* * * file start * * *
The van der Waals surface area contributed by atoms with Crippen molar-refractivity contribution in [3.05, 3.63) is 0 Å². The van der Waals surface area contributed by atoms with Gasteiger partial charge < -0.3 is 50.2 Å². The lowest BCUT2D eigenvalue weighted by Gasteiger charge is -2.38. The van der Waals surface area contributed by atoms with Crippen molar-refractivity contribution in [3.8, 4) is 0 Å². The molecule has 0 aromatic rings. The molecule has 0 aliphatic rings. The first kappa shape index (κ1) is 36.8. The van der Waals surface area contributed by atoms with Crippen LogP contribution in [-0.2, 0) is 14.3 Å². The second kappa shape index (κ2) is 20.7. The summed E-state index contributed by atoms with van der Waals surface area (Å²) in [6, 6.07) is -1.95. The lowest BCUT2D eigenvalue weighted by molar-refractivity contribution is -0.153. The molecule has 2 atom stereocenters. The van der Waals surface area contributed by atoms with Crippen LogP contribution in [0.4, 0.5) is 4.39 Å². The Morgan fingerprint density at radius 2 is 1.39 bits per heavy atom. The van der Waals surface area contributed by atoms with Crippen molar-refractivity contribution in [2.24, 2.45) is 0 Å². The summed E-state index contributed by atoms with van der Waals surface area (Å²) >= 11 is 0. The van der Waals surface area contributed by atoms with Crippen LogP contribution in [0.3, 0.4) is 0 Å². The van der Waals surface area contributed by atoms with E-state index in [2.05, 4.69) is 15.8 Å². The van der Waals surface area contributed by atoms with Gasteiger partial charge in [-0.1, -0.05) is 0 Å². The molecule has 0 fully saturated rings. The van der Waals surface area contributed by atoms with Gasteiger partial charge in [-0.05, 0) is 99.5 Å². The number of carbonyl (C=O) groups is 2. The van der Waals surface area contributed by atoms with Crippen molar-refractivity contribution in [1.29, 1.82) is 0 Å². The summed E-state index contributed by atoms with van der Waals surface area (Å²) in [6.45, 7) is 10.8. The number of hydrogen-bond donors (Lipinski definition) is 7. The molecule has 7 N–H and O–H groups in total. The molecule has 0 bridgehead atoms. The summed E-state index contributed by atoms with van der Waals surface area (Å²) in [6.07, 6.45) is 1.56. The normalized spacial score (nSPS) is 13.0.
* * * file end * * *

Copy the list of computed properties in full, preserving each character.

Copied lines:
The van der Waals surface area contributed by atoms with Crippen molar-refractivity contribution in [3.05, 3.63) is 0 Å². The van der Waals surface area contributed by atoms with Gasteiger partial charge < -0.3 is 50.2 Å². The lowest BCUT2D eigenvalue weighted by Gasteiger charge is -2.38. The van der Waals surface area contributed by atoms with Crippen molar-refractivity contribution in [3.8, 4) is 0 Å². The molecule has 0 aromatic rings. The molecule has 0 aliphatic rings. The first kappa shape index (κ1) is 36.8. The van der Waals surface area contributed by atoms with Crippen LogP contribution in [-0.2, 0) is 14.3 Å². The second kappa shape index (κ2) is 20.7. The summed E-state index contributed by atoms with van der Waals surface area (Å²) in [6, 6.07) is -1.95. The lowest BCUT2D eigenvalue weighted by molar-refractivity contribution is -0.153. The molecule has 2 atom stereocenters. The van der Waals surface area contributed by atoms with Crippen LogP contribution in [0.4, 0.5) is 4.39 Å². The Morgan fingerprint density at radius 2 is 1.39 bits per heavy atom. The van der Waals surface area contributed by atoms with Crippen molar-refractivity contribution in [2.24, 2.45) is 0 Å². The summed E-state index contributed by atoms with van der Waals surface area (Å²) >= 11 is 0. The van der Waals surface area contributed by atoms with Crippen LogP contribution in [0.3, 0.4) is 0 Å². The van der Waals surface area contributed by atoms with E-state index in [2.05, 4.69) is 15.8 Å². The van der Waals surface area contributed by atoms with Gasteiger partial charge in [-0.1, -0.05) is 0 Å². The molecule has 0 fully saturated rings. The van der Waals surface area contributed by atoms with Gasteiger partial charge in [-0.05, 0) is 99.5 Å². The number of carbonyl (C=O) groups is 2. The van der Waals surface area contributed by atoms with Crippen molar-refractivity contribution in [1.29, 1.82) is 0 Å². The summed E-state index contributed by atoms with van der Waals surface area (Å²) in [6.45, 7) is 10.8. The number of hydrogen-bond donors (Lipinski definition) is 7. The molecule has 7 N–H and O–H groups in total. The molecule has 0 bridgehead atoms. The summed E-state index contributed by atoms with van der Waals surface area (Å²) in [6.07, 6.45) is 1.56. The normalized spacial score (nSPS) is 13.0.